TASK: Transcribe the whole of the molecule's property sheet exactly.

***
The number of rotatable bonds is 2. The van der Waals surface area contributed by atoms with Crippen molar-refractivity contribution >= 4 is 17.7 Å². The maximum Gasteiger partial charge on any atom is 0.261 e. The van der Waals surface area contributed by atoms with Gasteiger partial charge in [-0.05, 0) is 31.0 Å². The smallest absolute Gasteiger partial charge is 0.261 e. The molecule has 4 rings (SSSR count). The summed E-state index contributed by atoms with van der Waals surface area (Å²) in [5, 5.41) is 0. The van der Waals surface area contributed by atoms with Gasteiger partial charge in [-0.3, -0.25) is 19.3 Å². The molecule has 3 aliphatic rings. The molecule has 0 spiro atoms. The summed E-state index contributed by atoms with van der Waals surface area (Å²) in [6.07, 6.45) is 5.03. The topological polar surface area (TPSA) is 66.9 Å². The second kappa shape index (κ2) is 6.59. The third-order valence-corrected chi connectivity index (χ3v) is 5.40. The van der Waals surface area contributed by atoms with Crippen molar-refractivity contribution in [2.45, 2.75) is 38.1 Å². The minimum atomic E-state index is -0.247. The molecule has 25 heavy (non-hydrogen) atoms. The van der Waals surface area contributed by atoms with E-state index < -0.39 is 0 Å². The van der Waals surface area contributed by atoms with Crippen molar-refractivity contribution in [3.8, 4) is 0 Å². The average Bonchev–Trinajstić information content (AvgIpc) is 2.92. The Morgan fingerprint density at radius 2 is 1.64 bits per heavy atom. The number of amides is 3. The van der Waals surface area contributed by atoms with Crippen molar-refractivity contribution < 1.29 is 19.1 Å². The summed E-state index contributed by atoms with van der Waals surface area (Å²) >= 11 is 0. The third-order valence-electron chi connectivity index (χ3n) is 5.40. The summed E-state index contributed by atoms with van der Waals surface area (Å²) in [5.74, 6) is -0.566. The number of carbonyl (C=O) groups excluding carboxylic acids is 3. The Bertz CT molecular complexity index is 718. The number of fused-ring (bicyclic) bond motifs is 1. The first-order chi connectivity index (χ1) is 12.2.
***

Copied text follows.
The number of rotatable bonds is 2. The van der Waals surface area contributed by atoms with Crippen molar-refractivity contribution >= 4 is 17.7 Å². The maximum Gasteiger partial charge on any atom is 0.261 e. The van der Waals surface area contributed by atoms with Gasteiger partial charge in [-0.05, 0) is 31.0 Å². The smallest absolute Gasteiger partial charge is 0.261 e. The molecule has 4 rings (SSSR count). The summed E-state index contributed by atoms with van der Waals surface area (Å²) in [5, 5.41) is 0. The van der Waals surface area contributed by atoms with Gasteiger partial charge in [-0.3, -0.25) is 19.3 Å². The molecule has 3 aliphatic rings. The molecule has 0 spiro atoms. The summed E-state index contributed by atoms with van der Waals surface area (Å²) in [6.07, 6.45) is 5.03. The topological polar surface area (TPSA) is 66.9 Å². The second kappa shape index (κ2) is 6.59. The third-order valence-corrected chi connectivity index (χ3v) is 5.40. The van der Waals surface area contributed by atoms with Crippen molar-refractivity contribution in [2.45, 2.75) is 38.1 Å². The minimum atomic E-state index is -0.247. The molecule has 25 heavy (non-hydrogen) atoms. The van der Waals surface area contributed by atoms with E-state index < -0.39 is 0 Å². The van der Waals surface area contributed by atoms with Crippen molar-refractivity contribution in [3.8, 4) is 0 Å². The average Bonchev–Trinajstić information content (AvgIpc) is 2.92. The Morgan fingerprint density at radius 2 is 1.64 bits per heavy atom. The number of amides is 3. The van der Waals surface area contributed by atoms with Crippen molar-refractivity contribution < 1.29 is 19.1 Å². The summed E-state index contributed by atoms with van der Waals surface area (Å²) >= 11 is 0. The third-order valence-electron chi connectivity index (χ3n) is 5.40. The summed E-state index contributed by atoms with van der Waals surface area (Å²) in [5.74, 6) is -0.566. The number of carbonyl (C=O) groups excluding carboxylic acids is 3. The Bertz CT molecular complexity index is 718. The number of fused-ring (bicyclic) bond motifs is 1. The first-order chi connectivity index (χ1) is 12.2.